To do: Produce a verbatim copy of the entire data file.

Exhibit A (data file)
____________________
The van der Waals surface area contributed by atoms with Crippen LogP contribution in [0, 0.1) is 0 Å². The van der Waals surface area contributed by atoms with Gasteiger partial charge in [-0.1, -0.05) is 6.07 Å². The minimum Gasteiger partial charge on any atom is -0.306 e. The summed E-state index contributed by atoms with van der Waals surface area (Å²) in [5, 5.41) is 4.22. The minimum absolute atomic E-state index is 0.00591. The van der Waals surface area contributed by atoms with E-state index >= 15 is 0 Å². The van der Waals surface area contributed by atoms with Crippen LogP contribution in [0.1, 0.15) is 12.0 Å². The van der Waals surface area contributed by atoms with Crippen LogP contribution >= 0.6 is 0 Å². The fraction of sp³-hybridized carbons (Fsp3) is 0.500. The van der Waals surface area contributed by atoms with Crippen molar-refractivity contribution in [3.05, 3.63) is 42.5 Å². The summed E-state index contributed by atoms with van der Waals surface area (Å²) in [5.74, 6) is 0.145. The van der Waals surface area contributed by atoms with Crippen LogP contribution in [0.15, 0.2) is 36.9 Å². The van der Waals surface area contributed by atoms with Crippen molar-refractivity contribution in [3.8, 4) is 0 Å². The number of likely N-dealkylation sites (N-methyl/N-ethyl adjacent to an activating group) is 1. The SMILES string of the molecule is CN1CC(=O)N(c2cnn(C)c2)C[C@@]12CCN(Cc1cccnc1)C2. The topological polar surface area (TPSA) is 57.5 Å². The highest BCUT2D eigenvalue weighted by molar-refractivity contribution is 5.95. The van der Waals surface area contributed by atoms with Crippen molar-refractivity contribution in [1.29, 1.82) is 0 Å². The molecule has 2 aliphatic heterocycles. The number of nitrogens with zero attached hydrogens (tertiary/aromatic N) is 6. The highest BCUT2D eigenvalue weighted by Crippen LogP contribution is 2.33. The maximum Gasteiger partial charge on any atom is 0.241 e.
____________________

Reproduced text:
The van der Waals surface area contributed by atoms with Crippen LogP contribution in [0, 0.1) is 0 Å². The van der Waals surface area contributed by atoms with Gasteiger partial charge in [-0.1, -0.05) is 6.07 Å². The minimum Gasteiger partial charge on any atom is -0.306 e. The summed E-state index contributed by atoms with van der Waals surface area (Å²) in [5, 5.41) is 4.22. The minimum absolute atomic E-state index is 0.00591. The van der Waals surface area contributed by atoms with E-state index >= 15 is 0 Å². The van der Waals surface area contributed by atoms with Crippen LogP contribution in [0.1, 0.15) is 12.0 Å². The van der Waals surface area contributed by atoms with Crippen LogP contribution >= 0.6 is 0 Å². The fraction of sp³-hybridized carbons (Fsp3) is 0.500. The van der Waals surface area contributed by atoms with Crippen molar-refractivity contribution in [3.05, 3.63) is 42.5 Å². The summed E-state index contributed by atoms with van der Waals surface area (Å²) in [5.74, 6) is 0.145. The van der Waals surface area contributed by atoms with Crippen LogP contribution in [0.15, 0.2) is 36.9 Å². The van der Waals surface area contributed by atoms with Crippen molar-refractivity contribution in [3.8, 4) is 0 Å². The number of likely N-dealkylation sites (N-methyl/N-ethyl adjacent to an activating group) is 1. The SMILES string of the molecule is CN1CC(=O)N(c2cnn(C)c2)C[C@@]12CCN(Cc1cccnc1)C2. The topological polar surface area (TPSA) is 57.5 Å². The highest BCUT2D eigenvalue weighted by molar-refractivity contribution is 5.95. The van der Waals surface area contributed by atoms with Crippen molar-refractivity contribution in [1.29, 1.82) is 0 Å². The molecule has 2 aliphatic heterocycles. The number of nitrogens with zero attached hydrogens (tertiary/aromatic N) is 6. The highest BCUT2D eigenvalue weighted by Crippen LogP contribution is 2.33. The maximum Gasteiger partial charge on any atom is 0.241 e.